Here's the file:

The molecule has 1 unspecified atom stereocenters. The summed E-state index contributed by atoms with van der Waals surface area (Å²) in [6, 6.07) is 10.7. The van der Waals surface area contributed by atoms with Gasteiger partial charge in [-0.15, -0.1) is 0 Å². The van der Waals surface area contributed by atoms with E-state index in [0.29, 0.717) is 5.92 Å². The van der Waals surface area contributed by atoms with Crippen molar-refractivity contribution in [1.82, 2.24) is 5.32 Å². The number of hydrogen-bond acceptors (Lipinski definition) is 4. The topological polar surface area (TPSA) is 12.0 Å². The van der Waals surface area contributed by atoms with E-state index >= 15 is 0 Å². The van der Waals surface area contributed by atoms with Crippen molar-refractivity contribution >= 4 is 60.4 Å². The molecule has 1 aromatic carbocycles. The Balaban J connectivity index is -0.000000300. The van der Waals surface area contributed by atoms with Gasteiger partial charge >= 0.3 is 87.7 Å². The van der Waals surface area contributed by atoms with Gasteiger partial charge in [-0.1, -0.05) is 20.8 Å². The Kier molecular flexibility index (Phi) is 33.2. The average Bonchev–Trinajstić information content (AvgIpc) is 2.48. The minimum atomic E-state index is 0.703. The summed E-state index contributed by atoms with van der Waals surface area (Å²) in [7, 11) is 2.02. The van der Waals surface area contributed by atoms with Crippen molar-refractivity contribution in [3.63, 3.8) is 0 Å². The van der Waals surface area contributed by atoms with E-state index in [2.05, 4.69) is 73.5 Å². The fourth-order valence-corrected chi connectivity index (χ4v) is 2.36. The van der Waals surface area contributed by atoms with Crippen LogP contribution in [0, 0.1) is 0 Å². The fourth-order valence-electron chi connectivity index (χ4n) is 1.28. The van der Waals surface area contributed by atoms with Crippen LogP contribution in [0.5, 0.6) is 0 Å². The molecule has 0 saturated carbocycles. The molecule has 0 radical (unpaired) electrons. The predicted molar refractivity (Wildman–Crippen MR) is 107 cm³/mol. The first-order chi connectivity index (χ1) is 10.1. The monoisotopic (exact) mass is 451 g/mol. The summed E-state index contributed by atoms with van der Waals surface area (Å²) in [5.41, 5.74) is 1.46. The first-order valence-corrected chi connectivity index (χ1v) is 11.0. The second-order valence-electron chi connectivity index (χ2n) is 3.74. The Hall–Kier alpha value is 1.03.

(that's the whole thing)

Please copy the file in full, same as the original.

The molecule has 1 unspecified atom stereocenters. The summed E-state index contributed by atoms with van der Waals surface area (Å²) in [6, 6.07) is 10.7. The van der Waals surface area contributed by atoms with Gasteiger partial charge in [-0.15, -0.1) is 0 Å². The van der Waals surface area contributed by atoms with E-state index in [0.29, 0.717) is 5.92 Å². The van der Waals surface area contributed by atoms with Crippen molar-refractivity contribution in [1.82, 2.24) is 5.32 Å². The number of hydrogen-bond acceptors (Lipinski definition) is 4. The topological polar surface area (TPSA) is 12.0 Å². The van der Waals surface area contributed by atoms with E-state index >= 15 is 0 Å². The van der Waals surface area contributed by atoms with Crippen molar-refractivity contribution >= 4 is 60.4 Å². The molecule has 1 aromatic carbocycles. The Balaban J connectivity index is -0.000000300. The van der Waals surface area contributed by atoms with Gasteiger partial charge >= 0.3 is 87.7 Å². The van der Waals surface area contributed by atoms with Gasteiger partial charge in [-0.1, -0.05) is 20.8 Å². The Kier molecular flexibility index (Phi) is 33.2. The average Bonchev–Trinajstić information content (AvgIpc) is 2.48. The minimum atomic E-state index is 0.703. The summed E-state index contributed by atoms with van der Waals surface area (Å²) in [7, 11) is 2.02. The van der Waals surface area contributed by atoms with Crippen molar-refractivity contribution in [3.63, 3.8) is 0 Å². The van der Waals surface area contributed by atoms with E-state index in [2.05, 4.69) is 73.5 Å². The fourth-order valence-corrected chi connectivity index (χ4v) is 2.36. The van der Waals surface area contributed by atoms with Crippen LogP contribution in [0, 0.1) is 0 Å². The fourth-order valence-electron chi connectivity index (χ4n) is 1.28. The van der Waals surface area contributed by atoms with Crippen LogP contribution in [0.5, 0.6) is 0 Å². The molecule has 0 saturated carbocycles. The molecule has 0 radical (unpaired) electrons. The predicted molar refractivity (Wildman–Crippen MR) is 107 cm³/mol. The first-order chi connectivity index (χ1) is 10.1. The monoisotopic (exact) mass is 451 g/mol. The summed E-state index contributed by atoms with van der Waals surface area (Å²) in [5.41, 5.74) is 1.46. The first-order valence-corrected chi connectivity index (χ1v) is 11.0. The second-order valence-electron chi connectivity index (χ2n) is 3.74. The Hall–Kier alpha value is 1.03.